Wednesday, June 06, 2018

PJW on la rivoluzione italiana

I've been cautiously skeptical about the possibility of a Europe-wide cascade of Brexits, but Italy now seems one significant step closer to a massive—if it happens—Italexit. Here's Paul Joseph Watson with his thoughts on the matter:

A few commentators have been crowing about the coming European wave for a while, now. The wave is powered by a reborn sense of nationalism coupled with a retrenched view of immigration, plus a good measure of euroskepticism. Keep in mind that these euroskeptics aren't anti-Europe in the sense that they want to somehow destroy the continent: they're simply anti-EU and anti-eurozone—two sentiments that I absolutely share with them. Talk about "masses yearning to breathe free": these skeptics look at the current situation and feel humiliated that their home countries don't enjoy absolute sovereignty because a cabal of unelected bureaucrat-legislators in Brussels, wielding the might of an EU Constitution that is as thick as a dictionary (and not a simple pamphlet like the US Constitution), can pass laws that emanate from Belgium and must be obeyed by all EU members. Italy seems on the verge of breaking away from this stifling, stultifying dynamic, and if the above-mentioned commentators are right, a slew of countries will soon gird their loins and follow suit. Styx, for one, has noted that France is edging ever closer to a Frexit: Emmanuel Macron won the presidency this time around, but his opponent Marine Le Pen made an impressive showing, pushing her party, the National Front, ever upward in the polls, in what appears to be an ongoing trend. It's not unimaginable that she might one day accede to the presidency... and if that happens, watch for a Frexit not long after she's installed in the Elysée Palace.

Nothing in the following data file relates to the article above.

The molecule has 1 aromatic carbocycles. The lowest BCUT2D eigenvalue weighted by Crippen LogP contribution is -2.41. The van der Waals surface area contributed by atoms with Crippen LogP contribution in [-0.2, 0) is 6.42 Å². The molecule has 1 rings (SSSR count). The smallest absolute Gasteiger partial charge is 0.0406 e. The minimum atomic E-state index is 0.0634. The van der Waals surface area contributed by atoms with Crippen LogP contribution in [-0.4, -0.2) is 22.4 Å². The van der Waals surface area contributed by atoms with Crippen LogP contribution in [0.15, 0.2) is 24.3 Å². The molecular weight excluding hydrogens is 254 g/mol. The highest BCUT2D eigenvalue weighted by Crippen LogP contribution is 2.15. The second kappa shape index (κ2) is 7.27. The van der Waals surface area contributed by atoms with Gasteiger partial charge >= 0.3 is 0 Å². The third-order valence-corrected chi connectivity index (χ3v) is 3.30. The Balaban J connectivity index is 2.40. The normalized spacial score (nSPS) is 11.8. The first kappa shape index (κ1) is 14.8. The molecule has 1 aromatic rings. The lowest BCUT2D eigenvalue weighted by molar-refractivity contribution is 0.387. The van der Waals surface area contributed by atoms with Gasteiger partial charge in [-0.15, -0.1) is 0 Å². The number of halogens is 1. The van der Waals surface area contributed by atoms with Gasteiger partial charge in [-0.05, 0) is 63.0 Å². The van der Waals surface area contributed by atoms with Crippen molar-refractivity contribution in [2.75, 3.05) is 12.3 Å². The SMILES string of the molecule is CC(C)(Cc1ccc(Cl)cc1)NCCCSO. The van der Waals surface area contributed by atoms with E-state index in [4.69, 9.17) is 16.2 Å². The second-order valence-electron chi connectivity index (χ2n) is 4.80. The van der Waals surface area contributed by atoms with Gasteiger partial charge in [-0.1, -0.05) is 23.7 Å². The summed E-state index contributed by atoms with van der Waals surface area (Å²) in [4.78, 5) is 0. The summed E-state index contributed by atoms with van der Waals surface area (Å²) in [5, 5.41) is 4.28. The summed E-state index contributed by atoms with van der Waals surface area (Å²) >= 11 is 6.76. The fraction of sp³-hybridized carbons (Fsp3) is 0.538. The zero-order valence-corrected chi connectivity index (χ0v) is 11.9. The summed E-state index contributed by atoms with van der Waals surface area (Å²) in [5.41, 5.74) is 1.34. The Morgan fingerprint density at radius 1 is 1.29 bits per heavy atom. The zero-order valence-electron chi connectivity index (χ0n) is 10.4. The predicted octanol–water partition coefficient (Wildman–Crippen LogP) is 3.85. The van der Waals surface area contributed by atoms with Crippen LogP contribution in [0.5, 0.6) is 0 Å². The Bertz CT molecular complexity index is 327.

But let's aim for a little nuance. Watson says a few things, in the above video, that I both agree and disagree with. He talks about the Italian swing away from "monopoly capitalism," which is now increasingly seen as harmful to society; I can agree with that. Huge companies, by their ponderous, bureaucratic nature, lose their robustness and become factories for mediocrity. However, PJW's quoting of Minister for Families Lorenzo Fontana strikes me as off: Fontana apparently contends that things like abortion and gay marriage are part of "a globalist plot to erase our people." That's going too far, and it sounds both petty and paranoid. The solution to Italy's birth rate—boosting welfare for mothers and building more free child-care facilities—also smacks of an unappealing statism. All in all, Italy's near future looks to be something of a kaleidoscopic mess of policies that, when viewed through an American lens, look like a confused mishmash of right-think and left-think.

We'll see how it goes in Italy, I guess. Anything could happen. If there is, in fact, an Italexit within the next three years, then it could very well be that a massive cascade will follow. Après moi, le Déluge—though not in the originally intended sense.

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